This article first appeared in The Atlanta Journal-Constitution.

You're a Number One. Or Four, Six or Nine.

Whatever the integer, it may influence how you regard yourself, your friends, even God.

The numbers are points on a nine-part graph of personal attitudes called the enneagram (pronounced ANY-a-gram). It's been compared to the Myers-Briggs personality tests, derived from the theories of Carl Jung, but enneagram advocates say that whereas Myers-Briggs measures behavior, the enneagram describes motivation.

The enneagram "is not about a particular spiritual exercise. It's about how to work on your path toward God."

"It really helps people grasp the profound difference in how people see things," said Lynn Parsons, a former Chicago psychotherapist who operates Morning Glory Farms, a retreat center in Mill Spring, N.C. "We all make these little assumptions that other people sort of see things like we do. I think the power of the enneagram is that you do come away realizing that people see things differently."

The enneagram is intended to be used as an instrument of self-understanding and improvement, said Parsons, who recently led a weeklong enneagram workshop at Columbia Theological Seminary in Decatur, Georgia. "It's an inside job. This is not about typing people. This is about giving people a tool to help themselves."

A stack of books published during the past decade attests to the growing popularity of the enneagram in work and love. Increasingly, through classes, retreats, and literature, it's being applied to matters of the soul as well as the mind.

Each enneagram type has its gifts to be developed and its shortcomings to be overcome. These positive and negative characteristics come into play in people's spiritual lives, said Parsons, a Six, characterized by fear and self-doubt.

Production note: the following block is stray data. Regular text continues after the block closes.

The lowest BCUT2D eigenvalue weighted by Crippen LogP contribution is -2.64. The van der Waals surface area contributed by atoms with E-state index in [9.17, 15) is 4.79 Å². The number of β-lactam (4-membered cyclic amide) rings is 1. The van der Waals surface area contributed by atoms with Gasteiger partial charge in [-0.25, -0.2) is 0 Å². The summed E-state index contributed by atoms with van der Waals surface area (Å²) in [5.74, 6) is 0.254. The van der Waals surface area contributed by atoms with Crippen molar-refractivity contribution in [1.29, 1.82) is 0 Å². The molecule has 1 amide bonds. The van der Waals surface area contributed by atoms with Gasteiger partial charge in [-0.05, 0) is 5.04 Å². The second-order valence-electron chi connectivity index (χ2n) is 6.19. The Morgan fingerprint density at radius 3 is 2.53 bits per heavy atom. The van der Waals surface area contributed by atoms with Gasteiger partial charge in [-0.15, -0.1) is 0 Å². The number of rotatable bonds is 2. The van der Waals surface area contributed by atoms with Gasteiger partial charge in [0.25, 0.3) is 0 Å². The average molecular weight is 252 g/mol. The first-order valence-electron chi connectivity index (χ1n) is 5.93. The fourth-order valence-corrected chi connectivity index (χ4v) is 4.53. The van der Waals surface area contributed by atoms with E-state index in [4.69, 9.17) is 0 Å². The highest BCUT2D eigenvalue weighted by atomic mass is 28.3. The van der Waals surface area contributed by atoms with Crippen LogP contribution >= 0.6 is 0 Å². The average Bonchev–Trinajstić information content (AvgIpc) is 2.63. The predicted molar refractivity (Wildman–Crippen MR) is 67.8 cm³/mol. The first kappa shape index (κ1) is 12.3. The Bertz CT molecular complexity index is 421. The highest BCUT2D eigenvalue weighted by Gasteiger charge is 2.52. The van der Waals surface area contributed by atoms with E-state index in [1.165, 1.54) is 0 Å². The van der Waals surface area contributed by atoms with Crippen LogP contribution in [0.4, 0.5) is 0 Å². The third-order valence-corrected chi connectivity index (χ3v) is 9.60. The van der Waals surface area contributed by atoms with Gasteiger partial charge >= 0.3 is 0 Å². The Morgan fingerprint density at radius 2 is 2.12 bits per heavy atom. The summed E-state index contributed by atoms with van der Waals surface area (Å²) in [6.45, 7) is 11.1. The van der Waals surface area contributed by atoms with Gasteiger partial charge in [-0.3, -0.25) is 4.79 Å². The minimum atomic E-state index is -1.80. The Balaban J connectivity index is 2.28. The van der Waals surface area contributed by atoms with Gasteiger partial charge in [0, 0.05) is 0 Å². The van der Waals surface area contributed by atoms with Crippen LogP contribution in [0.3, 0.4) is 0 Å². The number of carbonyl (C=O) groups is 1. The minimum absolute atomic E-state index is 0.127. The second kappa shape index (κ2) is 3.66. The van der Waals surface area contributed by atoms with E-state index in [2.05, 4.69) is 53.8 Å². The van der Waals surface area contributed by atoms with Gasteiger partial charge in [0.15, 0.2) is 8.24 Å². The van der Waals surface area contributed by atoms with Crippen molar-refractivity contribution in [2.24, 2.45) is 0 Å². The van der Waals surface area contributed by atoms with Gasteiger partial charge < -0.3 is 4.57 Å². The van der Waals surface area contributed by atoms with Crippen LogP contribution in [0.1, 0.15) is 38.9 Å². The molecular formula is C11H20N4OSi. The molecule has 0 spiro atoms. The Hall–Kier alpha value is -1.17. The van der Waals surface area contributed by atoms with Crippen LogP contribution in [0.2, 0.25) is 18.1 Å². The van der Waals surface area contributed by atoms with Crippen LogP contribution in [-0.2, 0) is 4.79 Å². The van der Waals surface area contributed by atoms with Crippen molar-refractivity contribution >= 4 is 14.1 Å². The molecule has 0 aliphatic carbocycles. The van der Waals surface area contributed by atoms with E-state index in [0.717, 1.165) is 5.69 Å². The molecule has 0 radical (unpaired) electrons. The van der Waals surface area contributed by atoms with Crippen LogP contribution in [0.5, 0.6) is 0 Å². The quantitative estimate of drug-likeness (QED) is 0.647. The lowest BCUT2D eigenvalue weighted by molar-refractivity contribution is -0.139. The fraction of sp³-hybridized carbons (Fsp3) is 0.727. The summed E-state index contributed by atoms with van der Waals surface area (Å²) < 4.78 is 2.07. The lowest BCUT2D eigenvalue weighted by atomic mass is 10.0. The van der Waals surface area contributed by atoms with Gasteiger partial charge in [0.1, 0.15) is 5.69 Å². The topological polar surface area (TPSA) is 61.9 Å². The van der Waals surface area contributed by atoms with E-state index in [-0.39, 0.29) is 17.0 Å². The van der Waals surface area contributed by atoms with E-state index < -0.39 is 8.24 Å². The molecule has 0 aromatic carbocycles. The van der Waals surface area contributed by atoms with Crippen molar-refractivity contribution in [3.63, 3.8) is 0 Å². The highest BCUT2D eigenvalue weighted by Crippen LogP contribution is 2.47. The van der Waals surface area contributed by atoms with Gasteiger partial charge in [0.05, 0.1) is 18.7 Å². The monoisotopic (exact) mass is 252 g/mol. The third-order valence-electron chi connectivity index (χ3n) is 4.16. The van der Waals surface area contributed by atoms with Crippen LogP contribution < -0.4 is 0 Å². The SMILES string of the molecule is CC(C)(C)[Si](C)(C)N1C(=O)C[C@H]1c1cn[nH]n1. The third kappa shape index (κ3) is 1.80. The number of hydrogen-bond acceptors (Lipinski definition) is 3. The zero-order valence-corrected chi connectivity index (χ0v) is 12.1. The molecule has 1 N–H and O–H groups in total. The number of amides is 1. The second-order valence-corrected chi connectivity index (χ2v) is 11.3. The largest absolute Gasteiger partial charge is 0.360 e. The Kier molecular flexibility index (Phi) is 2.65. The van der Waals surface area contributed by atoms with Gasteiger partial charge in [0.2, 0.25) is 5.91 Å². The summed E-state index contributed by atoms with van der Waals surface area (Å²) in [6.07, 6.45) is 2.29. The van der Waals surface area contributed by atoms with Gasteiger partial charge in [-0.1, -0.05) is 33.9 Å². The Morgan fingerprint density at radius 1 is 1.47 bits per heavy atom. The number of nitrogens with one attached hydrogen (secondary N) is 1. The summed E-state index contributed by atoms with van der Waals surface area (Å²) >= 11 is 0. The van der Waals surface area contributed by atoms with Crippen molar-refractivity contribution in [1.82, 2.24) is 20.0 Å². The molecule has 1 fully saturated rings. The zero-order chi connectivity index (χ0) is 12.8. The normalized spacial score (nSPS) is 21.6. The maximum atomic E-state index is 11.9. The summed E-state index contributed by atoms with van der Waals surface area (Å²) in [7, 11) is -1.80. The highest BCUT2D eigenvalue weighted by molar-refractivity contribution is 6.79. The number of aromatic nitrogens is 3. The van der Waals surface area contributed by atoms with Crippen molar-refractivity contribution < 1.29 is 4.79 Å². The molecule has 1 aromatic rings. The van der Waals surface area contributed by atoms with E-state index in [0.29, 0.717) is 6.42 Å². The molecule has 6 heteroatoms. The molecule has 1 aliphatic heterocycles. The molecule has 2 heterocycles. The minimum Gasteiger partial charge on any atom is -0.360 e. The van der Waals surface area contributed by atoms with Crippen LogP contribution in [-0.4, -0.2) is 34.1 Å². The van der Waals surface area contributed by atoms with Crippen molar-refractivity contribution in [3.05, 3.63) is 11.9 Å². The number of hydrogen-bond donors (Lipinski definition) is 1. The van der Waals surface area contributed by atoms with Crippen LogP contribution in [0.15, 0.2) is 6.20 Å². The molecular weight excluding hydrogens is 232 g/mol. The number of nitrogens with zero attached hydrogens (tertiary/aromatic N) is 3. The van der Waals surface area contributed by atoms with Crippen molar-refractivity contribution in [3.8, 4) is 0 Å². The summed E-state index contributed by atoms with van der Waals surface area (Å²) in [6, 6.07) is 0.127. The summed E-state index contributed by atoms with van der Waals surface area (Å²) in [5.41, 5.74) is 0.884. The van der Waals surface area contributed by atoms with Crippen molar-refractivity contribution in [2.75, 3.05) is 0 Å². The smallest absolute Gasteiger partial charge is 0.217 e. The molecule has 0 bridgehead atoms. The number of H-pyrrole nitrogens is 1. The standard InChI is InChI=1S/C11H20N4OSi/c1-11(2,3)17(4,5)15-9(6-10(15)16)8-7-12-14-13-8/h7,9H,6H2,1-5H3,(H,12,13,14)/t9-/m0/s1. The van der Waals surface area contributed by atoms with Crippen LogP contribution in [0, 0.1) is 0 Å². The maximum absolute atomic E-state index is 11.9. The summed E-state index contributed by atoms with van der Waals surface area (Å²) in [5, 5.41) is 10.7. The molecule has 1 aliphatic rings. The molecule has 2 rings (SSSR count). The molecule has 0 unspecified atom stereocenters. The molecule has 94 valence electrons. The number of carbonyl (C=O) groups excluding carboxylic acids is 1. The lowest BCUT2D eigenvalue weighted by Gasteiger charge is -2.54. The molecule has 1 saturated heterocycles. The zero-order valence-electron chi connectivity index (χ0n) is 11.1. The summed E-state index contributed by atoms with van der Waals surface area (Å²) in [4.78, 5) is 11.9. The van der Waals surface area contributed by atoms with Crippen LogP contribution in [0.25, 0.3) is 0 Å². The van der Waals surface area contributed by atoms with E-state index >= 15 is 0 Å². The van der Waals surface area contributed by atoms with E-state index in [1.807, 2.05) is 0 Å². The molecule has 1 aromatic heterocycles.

"I had always depended on analysis to give me the truth," she said. "If I could figure things out, that would lead me toward God." Now, she said, she uses meditation to learn to rely more heavily on faith. "I feel like my meditation practice is creating a landing field for God," she said. "Sometimes he lands; sometimes there's no planes coming in. But the practice has to be done because I realize I'm never going to get there through my head or through analysis."

The enneagram types have been linked to the "fruits of the spirit" outlined in the New Testament Book of Galatians (love, joy, peace, patience, kindness, generosity, faithfulness, gentleness, and self-control) and to the mortal sins and virtues as defined by the ancient church. The enneagram also has been compared to the 10 aspects of the divine personality recognized in the system of Jewish mysticism called kabbalah.

People seldom reflect the pure characteristics of a single enneagram type but are influenced by the "wings" or the types adjacent to their own. Under stress, they may exhibit negative traits of other types and through spiritual maturity may develop additional virtues.

The origin of the enneagram is unclear. Some trace it to Muslim mystics known as Sufis. Others say it goes back to ancient Mesopotamia.

The enneagram was introduced, in its modern form, by George Ivanovich Gurdjieff, a Greek-Armenian who, with friends, formed a group called Seekers After Truth to explore ancient wisdom and diverse systems of thought. In wide travels to India and the Middle East, Gurdjieff ran across the enneagram.

Healing comes through the enneagram "as we recognize a truth that is bigger and greater, that is more loving, that is safer, than anything we have believed," said Jenny Felder, a spiritual director who uses the enneagram in her work.